During the chaotic days after the Sept. 11, 2001, terrorist attacks, Basim Elkarra was passing by an Islamic school in Sacramento, Calif., when he did a double-take: The windows were covered with thousands of origami paper cranes — peace symbols that had been folded and donated by Japanese-Americans.
Amid the anger and suspicions being aimed at Muslims at that time, the show of support "was a powerful symbol that no one will ever forget," said Elkarra, a Muslim American community leader in California.
It was also the beginning of an unlikely bond between the two groups that has intensified as House Homeland Security Committee Chairman Peter King, R-N.Y., prepares to launch a series of controversial hearings Thursday on radical Islam in the United States.
Spurred by memories of the World War II-era roundup and internment of 110,000 of their own people, Japanese Americans, especially on the West Coast, have been among the most vocal and passionate supporters of embattled Muslims. They've rallied public support against hate crimes at mosques, signed on to legal briefs opposing the indefinite detention of Muslims by the government, organized cross-cultural trips to the Manzanar internment camp memorial in California and held "Bridging Communities" workshops in Islamic schools and on college campuses.
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Last week, Rep. Michael Honda, D-Calif., 69, who as a child spent several wartime years living behind barbed wire at Camp Amache in southeastern Colorado, denounced King's hearings as "something similarly sinister."
"Rep. King's intent seems clear: To cast suspicion upon all Muslim Americans and to stoke the fires of anti-Muslim prejudice and Islamophobia," Honda wrote in an op-ed published by the San Francisco Chronicle.
King has defended the hearings by arguing that the American Muslim community has not always cooperated with the FBI and other law enforcement authorities in countering the growth of radical Islam. And he rejects accusations that he is demonizing Muslims and ignoring threats from other extremists.
In an interview Sunday on CNN, King noted that U.S. Attorney General Eric Holder "is not saying he's staying awake at night because of what's coming from anti-abortion demonstrators or coming from environmental extremists or from neo-Nazis. It's the radicalization right now in the Muslim community."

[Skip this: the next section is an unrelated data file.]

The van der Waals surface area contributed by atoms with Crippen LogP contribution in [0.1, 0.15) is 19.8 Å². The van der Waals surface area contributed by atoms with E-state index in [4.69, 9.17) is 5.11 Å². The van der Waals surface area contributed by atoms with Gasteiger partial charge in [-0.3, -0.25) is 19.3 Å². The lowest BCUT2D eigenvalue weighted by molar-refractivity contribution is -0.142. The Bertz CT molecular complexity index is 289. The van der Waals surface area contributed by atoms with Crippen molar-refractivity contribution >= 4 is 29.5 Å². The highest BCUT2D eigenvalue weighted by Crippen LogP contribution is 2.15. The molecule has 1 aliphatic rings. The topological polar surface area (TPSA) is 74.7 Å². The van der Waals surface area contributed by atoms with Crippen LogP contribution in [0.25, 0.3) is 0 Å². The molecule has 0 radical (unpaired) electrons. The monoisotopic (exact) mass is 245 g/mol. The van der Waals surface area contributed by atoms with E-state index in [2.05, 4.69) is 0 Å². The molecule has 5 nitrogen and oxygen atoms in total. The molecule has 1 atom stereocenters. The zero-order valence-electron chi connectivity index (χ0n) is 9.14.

But Honda compared King's position not only to the wartime roundup of the Japanese but also to the anti-Communist hearings staged by Sen. Joseph McCarthy in the 1950s.
"I'll be damned if I'm going to stay quiet and not say something," Honda said in an interview this week. "We have to show people that as Americans, we're not going to put up with this kind of nonsense."
Though the youngest internees are in their late 60s and early 70s, Japanese Americans remember what it means to be targeted by nationality during wartime.
After the Japanese attack on Pearl Harbor in December 1941, President Franklin D. Roosevelt ordered that all ethnic Japanese along the Pacific Coast be sent to one of 10 isolated internment camps in seven states. Of those imprisoned, 62 percent were second- and third-generation Japanese Americans born in the United States. Most lost their property to the government.
In 1988, Congress approved legislation that apologized and distributed $1.6 billion in reparations for internment, blaming the roundup on "race prejudice, war hysteria and a failure of political leadership."
It was the memory of the camps that led the Japanese to reach out to their Muslim counterparts, said Kathy Masaoka, a high school teacher who co-chairs the Los Angeles chapter of the Nikkei for Civil Rights and Redress.
"It dawned on us that this is really something that could escalate among Muslims, the same things our parents faced," she said. "They were being scapegoated."
What followed was a candlelight vigil in Los Angeles's Little Tokyo and a program called "Bridging Communities" aimed at educating Muslim and Japanese high school students on diversity. Last year 40 students participated in five seminars, sharing stories of challenges they face related to race, religion and ethnicity.
"They see clearly that they have similar experiences," said Affad Shaikh, civil rights manager for the Council on American-Islamic Relations. "Even though the target group of the discrimination is different, the purpose of that harassment is the same."